Restaurant managers, or food service managers, are responsible for keeping their units running efficiently and profitably. They hire and train employees and oversee all restaurant operations, including food preparation and quality assurance; customer service; inventory and ordering; and safety. If you have interpersonal and leadership skills along with physical stamina, this may be the career for you.
Most restaurant managers have less than a bachelor's degree, but some college is preferred in this field. More regional restaurant chains are recruiting managers with hospitality or food management degrees, according to the U.S. Bureau of Labor Statistics, as these graduates often have practical experience through internships. If you are interested in becoming a restaurant manager, you can attend one of 1,000 U.S. colleges and universities and earn a degree in restaurant and hospitality management or institution food service management.
Training and Certification
Restaurant managers working for major chains typically undergo rigorous training programs. You learn about restaurant management procedures, nutrition, sanitation and personnel management. You also learn how to maintain financial records and generate reports on sales, inventory, labor costs and other expenses. Most financial information is generated through computer systems that pull data from cash registers. Therefore, a significant amount of your training is spent learning how to close out registers and run reports. Certification through the National Restaurant Association Education Foundation is optional, but it may increase your job opportunities.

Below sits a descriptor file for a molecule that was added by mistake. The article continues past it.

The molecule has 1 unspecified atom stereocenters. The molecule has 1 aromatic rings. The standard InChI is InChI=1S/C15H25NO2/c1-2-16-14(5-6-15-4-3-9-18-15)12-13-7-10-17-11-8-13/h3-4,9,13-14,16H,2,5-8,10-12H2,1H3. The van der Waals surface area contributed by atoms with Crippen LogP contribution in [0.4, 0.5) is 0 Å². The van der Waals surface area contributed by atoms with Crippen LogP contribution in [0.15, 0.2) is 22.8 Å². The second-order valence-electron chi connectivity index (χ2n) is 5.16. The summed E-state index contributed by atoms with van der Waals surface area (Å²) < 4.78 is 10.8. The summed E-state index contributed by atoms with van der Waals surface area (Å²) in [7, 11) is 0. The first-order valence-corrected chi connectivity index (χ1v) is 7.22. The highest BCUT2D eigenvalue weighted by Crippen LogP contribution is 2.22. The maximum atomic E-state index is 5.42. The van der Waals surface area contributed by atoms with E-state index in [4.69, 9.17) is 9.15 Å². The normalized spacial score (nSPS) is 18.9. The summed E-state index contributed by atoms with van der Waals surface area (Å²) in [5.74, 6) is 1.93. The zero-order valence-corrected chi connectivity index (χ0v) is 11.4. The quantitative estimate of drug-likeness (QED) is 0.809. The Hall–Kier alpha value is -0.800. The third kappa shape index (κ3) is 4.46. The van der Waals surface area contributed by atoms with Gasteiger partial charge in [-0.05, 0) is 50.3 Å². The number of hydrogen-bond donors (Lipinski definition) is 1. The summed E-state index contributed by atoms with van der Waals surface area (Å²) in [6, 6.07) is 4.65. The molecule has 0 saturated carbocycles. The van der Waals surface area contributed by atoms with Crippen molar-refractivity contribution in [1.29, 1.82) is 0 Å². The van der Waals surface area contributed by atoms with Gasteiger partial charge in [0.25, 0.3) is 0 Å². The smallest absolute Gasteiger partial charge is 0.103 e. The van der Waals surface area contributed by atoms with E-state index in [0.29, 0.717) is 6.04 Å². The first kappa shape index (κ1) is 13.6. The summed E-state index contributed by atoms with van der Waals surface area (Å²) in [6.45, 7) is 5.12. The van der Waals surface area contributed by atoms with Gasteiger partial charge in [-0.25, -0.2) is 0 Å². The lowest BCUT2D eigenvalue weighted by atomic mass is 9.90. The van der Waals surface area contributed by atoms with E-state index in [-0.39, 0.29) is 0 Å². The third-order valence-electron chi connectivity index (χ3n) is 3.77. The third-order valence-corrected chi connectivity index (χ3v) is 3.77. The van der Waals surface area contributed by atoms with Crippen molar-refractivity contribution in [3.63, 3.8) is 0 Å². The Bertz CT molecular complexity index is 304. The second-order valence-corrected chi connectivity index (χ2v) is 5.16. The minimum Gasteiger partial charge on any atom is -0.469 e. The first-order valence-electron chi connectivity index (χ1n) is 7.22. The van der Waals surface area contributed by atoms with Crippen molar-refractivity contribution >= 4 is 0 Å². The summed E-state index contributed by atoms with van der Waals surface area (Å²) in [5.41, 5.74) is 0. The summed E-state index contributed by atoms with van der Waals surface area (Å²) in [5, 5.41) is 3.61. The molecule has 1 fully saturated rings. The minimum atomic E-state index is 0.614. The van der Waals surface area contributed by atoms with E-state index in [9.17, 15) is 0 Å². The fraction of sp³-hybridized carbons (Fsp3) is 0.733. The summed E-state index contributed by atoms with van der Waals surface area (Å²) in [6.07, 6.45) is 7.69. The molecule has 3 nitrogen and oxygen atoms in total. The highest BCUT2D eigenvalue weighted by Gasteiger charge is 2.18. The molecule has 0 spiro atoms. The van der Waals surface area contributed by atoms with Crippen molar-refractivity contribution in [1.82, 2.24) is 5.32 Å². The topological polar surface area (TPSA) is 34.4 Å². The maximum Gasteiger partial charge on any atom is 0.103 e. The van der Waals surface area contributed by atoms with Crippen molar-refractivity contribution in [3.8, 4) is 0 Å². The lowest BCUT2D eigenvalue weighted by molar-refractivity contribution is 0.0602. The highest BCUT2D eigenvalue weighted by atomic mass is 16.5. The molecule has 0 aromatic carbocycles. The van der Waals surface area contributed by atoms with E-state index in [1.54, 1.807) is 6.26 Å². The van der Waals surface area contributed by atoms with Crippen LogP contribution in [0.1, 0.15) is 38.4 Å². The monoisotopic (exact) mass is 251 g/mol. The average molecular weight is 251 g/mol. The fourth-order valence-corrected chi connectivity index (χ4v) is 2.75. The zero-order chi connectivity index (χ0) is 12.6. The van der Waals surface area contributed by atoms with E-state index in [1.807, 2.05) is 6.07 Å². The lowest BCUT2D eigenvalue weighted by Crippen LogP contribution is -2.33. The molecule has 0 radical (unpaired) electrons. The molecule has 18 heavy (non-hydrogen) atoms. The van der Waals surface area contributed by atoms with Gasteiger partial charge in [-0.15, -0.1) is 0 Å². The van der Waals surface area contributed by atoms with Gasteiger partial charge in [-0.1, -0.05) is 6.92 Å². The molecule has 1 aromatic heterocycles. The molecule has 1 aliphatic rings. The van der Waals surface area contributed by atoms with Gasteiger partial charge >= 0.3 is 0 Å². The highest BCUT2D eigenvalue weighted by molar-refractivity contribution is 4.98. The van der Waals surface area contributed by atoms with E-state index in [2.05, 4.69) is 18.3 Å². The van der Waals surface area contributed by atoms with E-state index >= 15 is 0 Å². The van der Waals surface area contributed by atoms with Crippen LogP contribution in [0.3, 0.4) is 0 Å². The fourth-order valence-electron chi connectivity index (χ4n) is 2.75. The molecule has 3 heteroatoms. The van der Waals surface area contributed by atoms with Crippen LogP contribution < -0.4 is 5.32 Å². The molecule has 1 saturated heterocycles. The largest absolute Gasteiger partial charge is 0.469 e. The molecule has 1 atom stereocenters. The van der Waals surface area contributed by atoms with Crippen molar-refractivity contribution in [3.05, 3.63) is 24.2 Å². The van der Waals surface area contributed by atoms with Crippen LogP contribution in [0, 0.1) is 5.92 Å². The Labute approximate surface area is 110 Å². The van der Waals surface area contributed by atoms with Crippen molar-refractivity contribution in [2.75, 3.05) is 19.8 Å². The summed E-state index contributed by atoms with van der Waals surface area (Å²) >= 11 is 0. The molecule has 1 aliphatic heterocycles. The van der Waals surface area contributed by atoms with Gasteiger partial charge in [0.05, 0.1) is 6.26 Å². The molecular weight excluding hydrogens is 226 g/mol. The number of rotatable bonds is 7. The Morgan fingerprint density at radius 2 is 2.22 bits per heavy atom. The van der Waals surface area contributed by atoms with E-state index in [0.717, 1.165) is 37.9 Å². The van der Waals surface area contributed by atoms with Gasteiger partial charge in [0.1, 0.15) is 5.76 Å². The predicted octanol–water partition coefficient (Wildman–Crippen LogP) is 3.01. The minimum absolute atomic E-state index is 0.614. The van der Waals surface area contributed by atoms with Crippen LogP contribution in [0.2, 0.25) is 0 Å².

Profit margins can be small in restaurants, particularly in fast-food establishments. Therefore, repeat business is essential. That is why restaurant managers must have good customer-service skills, so customers keep coming back. When you are running shifts, you provide customers accurate orders at appropriate temperatures within reasonable time frames. You must also train your staff to focus on customer service, especially during rush periods -- breakfast, lunch and dinner -- when you generate most of your business.
Restaurant managers also need organizational skills. You have lots of responsibilities and time management is crucial. You allot time for many restaurant activities, including hiring and training employees; ordering food and supplies; receiving shipments; scheduling repairs for cash registers, computers and drink machines; and promoting your restaurant. If you work for a restaurant chain, your area manager may also have certain assignments for you to complete each month.
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